Larisa is the largest prefecture in Thessalia covering an area of 5,381 square kilometres and of exceptional natural beauty, with mountains and beaches. The prefecture of Larissa is a perfect destination for those who enjoy touring all year round.
Larisa : The main town of the prefecture and a commercial and agricultural trading centre for the region. The town is on the east bank of the River Pinios, with the Alkazar Park on the other bank. The town, according to archaeological indications is on the site of a much older town. The city has undergone many transformations in its long history; but the city leaders have managed to save some of the neoclassical hoses and squares in the city centre. Larisa is a university city also, a major military base, therefore it can be active in the city at night and weekends. Hippocrates lived for many years in Larissa and died here in 370 BC.
Places of interest in the city
The Acropolis: situated on Agios Ahillios, excavations has revealed that the area had been occupied 6000 BC and used as an acropolis for the settlement, and later the site of the fortress.
The Archaeological Museum: display many artefacts from the Neolithic and later periods.
Historical Museum : on display are artisan’s tools and equipment from the pre-industrial age and other artefacts from finds around the district.
The Ethnographical Historical Museum: has on display artefacts relating to the way of life in the region, that include costumes displays of jewellery, coins, ceramics and weapons.
Alkazar Park : during the hot days of the summer, the park is a delight in which to relax and cool down from the day sighting.
Ancient Theatre A at Larissa: lies on the slope of the hill called “Phrourion” (Fortress) at Larissa. It dates from end of the 3rd century B.C. and continued to be used as a theatre by the Romans.
Ancient Theatre B at Larissa: is the second larger ancient theatre at Larissa, also used in the Roman period.
Sights of special interest in the region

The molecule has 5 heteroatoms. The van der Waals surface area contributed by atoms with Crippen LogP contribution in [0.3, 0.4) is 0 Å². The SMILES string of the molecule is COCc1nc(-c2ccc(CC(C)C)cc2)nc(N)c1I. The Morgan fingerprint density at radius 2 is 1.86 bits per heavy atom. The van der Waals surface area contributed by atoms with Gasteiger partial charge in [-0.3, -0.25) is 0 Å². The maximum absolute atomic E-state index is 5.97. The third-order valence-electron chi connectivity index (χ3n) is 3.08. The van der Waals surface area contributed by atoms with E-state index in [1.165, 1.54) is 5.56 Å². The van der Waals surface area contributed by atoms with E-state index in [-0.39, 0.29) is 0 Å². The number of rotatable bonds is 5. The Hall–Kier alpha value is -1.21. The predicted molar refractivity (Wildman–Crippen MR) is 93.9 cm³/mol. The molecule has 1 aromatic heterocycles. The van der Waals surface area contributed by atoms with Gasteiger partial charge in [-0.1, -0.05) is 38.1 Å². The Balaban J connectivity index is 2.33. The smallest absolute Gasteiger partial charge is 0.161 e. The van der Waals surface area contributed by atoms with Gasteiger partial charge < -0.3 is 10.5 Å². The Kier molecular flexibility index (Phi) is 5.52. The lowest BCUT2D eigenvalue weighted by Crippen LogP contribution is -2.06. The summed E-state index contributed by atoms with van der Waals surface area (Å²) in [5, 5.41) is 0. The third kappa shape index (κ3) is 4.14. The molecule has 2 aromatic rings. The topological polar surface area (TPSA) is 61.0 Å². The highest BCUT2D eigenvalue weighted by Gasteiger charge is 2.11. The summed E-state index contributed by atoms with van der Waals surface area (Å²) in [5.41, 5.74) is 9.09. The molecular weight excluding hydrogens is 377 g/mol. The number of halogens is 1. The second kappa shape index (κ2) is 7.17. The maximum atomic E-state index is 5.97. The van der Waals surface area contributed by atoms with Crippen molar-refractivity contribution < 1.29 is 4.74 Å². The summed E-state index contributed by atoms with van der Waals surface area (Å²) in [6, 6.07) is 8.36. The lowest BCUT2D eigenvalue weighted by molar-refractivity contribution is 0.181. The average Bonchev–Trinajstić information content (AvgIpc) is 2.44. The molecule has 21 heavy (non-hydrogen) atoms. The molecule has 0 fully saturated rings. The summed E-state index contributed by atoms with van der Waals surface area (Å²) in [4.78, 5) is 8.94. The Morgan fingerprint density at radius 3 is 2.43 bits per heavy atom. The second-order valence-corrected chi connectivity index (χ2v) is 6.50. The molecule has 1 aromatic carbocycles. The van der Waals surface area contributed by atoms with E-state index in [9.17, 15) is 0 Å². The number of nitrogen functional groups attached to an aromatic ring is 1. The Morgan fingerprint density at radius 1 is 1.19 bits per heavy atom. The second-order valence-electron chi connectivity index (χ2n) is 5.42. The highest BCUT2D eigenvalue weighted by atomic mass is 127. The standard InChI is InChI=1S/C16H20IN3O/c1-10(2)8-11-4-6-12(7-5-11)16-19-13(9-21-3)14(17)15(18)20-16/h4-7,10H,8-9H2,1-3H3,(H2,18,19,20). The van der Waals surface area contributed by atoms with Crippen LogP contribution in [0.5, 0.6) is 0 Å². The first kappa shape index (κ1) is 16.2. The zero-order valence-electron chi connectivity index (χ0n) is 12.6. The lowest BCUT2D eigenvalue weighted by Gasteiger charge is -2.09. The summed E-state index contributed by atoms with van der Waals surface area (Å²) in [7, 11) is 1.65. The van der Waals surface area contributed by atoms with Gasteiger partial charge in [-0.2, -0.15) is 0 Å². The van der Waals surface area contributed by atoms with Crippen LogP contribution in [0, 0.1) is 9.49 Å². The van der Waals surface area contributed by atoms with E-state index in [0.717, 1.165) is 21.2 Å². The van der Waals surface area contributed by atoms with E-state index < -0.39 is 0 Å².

Ambelakia: The famous Schwarz mansion, built in 1787, is now a house-museum, with its murals, wood carved adornment, and stained-glass skylights and detailed fireplace. The churches of Aghios Georgios and Aghia Paraskevi also merit a visit. The women of the village have set up a Tourism Co-operative, which have a few rooms to provide somewhere to stay for visitors.
The Vale of Tembi: is 29km north of Larisa between Mt. Olympus and Mt. Ossa. This scenic route along the National Highway to Thessaloniki goes through this narrow pass alongside the River Pinios. The area is stunningly beautiful, lush vegetation sparkling springs. These springs, once were dedicated to the Goddess Aphrodite, there was also a temple dedicated to Apollo, said to be older than the site at Delphi. The castle of Orias perched upon the rocky hill overlooks the vale.
Elassona: Northwest of Larissa, here one can visit the 14th century monastery Panagia Olympiotissa, built on the hill of the ancient acropolis.
Tsaritsani: is a traditional village northwest of Larissa, with mansions, tower-houses and interesting churches.
Mount Olympus: the mountain of the Gods, situated in the northeast of Thessalia. Olympus has many towering peaks and its slopes are suitable for winter sports.
Roman Baths at Neromyloi: includes the remains the cold and hot-water bath chambers, reception and resting rooms decorated with mosaic floors.
Archaic Tholos Tomb at Pharsala: Dates from the 6th century BC, and used until the Hellenistic period.